Data has become ever-more prominent during the covid pandemic. But ensuring easy access – and understanding what statistics can and cannot do – remains a challenge, as a recent HSJ webinar discussed

Digital network data

Natalie Banner has been working for some time on how best to have conversations with the public on the use of healthcare data, but – just like so much else – the pandemic has changed things. After all, poring over graphs while discussing r rate and flattening the curve has become a widespread pastime since March.

“Data has become so prominent during the pandemic,” says Banner, lead for the Understanding Patient Data initiative hosted by Wellcome.

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“It has really brought the importance of data to prominence in the public domain like never before. Uses of data, interpretations of data, are being scrutinised by the media, by politicians, by health professionals, by patients and by the public in a way that hasn’t ever really previously been possible.”

Ms Banner was speaking at an HSJ webinar exploring how the NHS can best use data to make informed decisions about where to go from here. And she was not alone in her view that the pandemic had in some instances led to progress.

“There have certainly been some real areas of excellence in the way in which data is being utilised,” argued Shaun Collings, regional business director UK public sector at Pure Storage – which supported the event.

“I think what it’s really drawn out is the way in which we start to view data as being critical to the way in which services are delivered in the future.”

“Uses of data, interpretations of data, are being scrutinised by the media, by politicians, by health professionals, by patients and by the public in a way that hasn’t ever really previously been possible”

Added Josh Keith, senior fellow at the Health Foundation: “It’s highlighted how important it is for health and care services at all level – be that national, regional or more local – to have access to high quality data and analytical insights.”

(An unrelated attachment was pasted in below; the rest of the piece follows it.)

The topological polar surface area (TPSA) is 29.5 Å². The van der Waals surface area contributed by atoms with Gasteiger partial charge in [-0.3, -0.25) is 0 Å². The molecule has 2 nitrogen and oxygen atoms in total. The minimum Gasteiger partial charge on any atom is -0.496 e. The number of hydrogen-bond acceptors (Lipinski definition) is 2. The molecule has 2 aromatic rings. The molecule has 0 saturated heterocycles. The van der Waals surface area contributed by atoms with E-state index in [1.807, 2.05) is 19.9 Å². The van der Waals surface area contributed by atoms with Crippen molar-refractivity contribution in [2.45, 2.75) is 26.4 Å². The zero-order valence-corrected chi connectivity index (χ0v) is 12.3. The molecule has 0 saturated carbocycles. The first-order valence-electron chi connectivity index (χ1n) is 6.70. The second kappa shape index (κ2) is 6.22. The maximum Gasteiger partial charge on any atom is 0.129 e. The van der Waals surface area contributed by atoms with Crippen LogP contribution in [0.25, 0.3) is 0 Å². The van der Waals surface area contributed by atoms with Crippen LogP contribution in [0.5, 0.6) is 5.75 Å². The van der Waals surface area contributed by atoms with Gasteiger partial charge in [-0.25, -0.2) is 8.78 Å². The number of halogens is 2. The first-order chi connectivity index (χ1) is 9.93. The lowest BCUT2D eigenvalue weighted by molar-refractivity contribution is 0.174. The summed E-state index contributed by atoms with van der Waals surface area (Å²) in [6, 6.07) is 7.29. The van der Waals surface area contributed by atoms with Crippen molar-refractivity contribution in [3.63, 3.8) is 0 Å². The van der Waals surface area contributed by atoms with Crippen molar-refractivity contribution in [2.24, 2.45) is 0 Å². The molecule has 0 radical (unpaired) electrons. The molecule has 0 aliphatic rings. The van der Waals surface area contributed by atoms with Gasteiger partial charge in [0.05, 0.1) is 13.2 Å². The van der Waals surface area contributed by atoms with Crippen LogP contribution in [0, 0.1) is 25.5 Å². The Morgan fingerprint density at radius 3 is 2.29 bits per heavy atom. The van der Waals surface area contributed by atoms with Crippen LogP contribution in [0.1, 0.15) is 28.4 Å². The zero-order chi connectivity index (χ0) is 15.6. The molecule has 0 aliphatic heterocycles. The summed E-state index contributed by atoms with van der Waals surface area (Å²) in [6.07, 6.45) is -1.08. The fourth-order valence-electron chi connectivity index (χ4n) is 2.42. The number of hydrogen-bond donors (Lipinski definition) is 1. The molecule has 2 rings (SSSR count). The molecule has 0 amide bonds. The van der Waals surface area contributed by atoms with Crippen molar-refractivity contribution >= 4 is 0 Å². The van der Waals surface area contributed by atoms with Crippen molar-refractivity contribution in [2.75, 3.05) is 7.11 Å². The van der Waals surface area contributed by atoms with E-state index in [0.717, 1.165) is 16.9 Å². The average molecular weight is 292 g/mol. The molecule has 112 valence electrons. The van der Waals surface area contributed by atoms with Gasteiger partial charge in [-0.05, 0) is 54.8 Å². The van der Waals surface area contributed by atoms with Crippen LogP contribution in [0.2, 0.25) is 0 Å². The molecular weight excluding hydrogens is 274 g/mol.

He argued this applied in both dealing with the challenges that have emerged from the pandemic to date, and the challenges it may continue to pose.

But to what extent such data is easily available is an open question. One audience member, for instance, asked the panel about the issue of delays between information being collected and it being made available.

She pointed out that policies on digital primary care were being made in the here and now, yet the most recent GP patient survey data – released in June 2020 – all relates to pre-pandemic times. The next release, which will include reflections on the shift to digital seen during covid, won’t be available until June 2021.

For Mr Keith, this was an important point and example. He suggested that the GP survey data might be collected for one very specific purpose – “to provide NHS England and Improvement with a robust national view of patient experience” – and that there was a valuable conversation to be had about what data was needed for broader service planning, and how any gaps could be filled.

“Awareness of the caveats and limitations of data is incredibly important,” suggested Ms Banner. “Taking stock of what’s not being counted that might matter to us is important [and worth] developing so hopefully there is a better, improved health service in the future.”

To watch an on demand version of the full discussion, click here.

How can the NHS use data to make informed decisions about where to go from here?

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    How can the NHS use data to make informed decisions about where to go from here?

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